After reading an "Eye on Blogs" posting, I learned that BART is planning to allow certain cell phones to be allowed to open faregates on the the system. Also during a segment on today's "Mornings on Two" program, Ross McGowan was speaking to the head public relations man of BART about future train cars, and McGowan mentioned about cell phones acting as fare cards.
And I had to think to myself... RFID technology... don't we already have a planned solution coming soon for BART that will eliminate the use of the magnetic stripe tickets?
Oh my gosh, you wonder why BART is planning to raise fares and their deficit is so large. They can't realize that Translink on BART is coming within the next month, and in this PR statement from BART (yes, I said, FROM BART), they clearly admit the universal farecard will be coming very soon. Getting cell phone companies to play along with this costs plenty of money.
So why are they deciding to get cell phones to access BART faregates only? What is the purpose of that when a plastic RFID farecard will be able to not just access BART, but also Muni, AC Transit, Golden Gate Transit, and coming soon... Caltrain. And think about it, only select cell phones and select wireless phone companies will agree to participate in this program, but Translink is just a plastic card that anyone could carry in their wallet or purse.
I even questioned BART on one of my old postings about why this transit agency keeps pushing their EZ Rider card when Translink is just right over the horizon. I keep saying this over and over... BART needs to think smarter when it comes to spending money. Having cell phones and their own RFID card is a waste of their own time because Translink can do the same job of passengers accessing the system and many other transit agencies.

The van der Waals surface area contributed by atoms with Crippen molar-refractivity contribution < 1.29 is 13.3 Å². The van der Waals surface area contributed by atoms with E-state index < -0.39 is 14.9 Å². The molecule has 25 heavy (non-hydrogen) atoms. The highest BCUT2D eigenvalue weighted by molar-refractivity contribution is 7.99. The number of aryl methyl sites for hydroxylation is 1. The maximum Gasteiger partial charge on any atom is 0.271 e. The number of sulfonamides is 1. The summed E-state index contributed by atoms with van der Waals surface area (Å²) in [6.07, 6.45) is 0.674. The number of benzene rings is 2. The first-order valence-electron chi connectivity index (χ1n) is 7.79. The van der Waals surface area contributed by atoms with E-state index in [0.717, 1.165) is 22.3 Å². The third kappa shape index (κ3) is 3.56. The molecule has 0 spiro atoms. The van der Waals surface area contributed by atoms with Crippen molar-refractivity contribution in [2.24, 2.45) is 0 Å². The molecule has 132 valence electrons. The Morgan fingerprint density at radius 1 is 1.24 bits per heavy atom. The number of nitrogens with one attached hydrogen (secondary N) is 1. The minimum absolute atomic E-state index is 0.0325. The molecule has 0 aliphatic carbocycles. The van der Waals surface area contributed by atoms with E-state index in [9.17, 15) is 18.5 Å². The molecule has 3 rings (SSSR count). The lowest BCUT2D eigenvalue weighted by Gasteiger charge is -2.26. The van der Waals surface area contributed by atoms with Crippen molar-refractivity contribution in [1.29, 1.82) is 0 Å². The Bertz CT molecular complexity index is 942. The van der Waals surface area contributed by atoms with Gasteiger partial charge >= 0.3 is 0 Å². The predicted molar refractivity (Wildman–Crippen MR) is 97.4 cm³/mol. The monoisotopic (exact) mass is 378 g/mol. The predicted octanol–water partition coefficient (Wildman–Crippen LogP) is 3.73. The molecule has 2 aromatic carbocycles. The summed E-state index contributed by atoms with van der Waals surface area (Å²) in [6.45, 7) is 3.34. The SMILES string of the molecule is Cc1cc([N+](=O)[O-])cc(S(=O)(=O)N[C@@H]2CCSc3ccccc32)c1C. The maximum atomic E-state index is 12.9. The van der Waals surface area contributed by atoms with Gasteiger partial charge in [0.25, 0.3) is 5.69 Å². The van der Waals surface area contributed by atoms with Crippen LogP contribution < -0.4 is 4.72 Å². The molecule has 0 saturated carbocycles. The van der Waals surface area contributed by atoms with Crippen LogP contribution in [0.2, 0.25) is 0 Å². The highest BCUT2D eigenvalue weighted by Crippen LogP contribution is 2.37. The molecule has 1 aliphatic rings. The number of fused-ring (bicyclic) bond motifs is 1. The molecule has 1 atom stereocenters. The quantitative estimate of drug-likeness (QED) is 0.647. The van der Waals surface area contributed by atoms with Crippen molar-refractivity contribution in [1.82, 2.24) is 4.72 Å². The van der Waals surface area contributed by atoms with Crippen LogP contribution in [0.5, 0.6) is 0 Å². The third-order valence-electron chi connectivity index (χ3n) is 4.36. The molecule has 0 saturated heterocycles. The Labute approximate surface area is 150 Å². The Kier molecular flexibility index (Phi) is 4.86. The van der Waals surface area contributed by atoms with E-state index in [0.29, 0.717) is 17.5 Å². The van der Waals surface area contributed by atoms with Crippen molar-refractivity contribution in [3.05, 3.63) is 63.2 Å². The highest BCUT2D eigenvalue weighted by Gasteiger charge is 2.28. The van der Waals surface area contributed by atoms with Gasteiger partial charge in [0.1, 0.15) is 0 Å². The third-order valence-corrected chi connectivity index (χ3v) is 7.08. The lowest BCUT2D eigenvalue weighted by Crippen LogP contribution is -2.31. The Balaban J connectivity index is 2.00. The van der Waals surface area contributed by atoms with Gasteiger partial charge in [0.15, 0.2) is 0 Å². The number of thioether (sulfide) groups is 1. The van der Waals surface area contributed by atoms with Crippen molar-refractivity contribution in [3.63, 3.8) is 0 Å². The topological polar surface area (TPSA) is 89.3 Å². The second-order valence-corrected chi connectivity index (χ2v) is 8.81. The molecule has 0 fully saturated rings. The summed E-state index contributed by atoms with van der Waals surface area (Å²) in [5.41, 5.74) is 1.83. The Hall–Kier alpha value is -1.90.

Look at Hong Kong, their Octopus Card is extremely successful. They use the same exact operating equipment and technology from Motorola ERG on Translink. The Octopus Card allows access to literally all public transit, pays for food and restaurants and convenience stores, and is even used to keep attendance at public schools. In Japan, RFID transit fare cards can even access vending machines. Some unique products RFID cards have made for the public includes a mini sized card that is perfect for keychains, a watch with the RFID chip, and special wallets and purses with a special sleeve to make easy contact with cardreaders.
Maybe in the future, Translink will make a special sticker chip that people can put underneath their cell phone battery cover so that your phone can now access all public transit. Take that BART, with your cell phones that can only access your own agency's gates.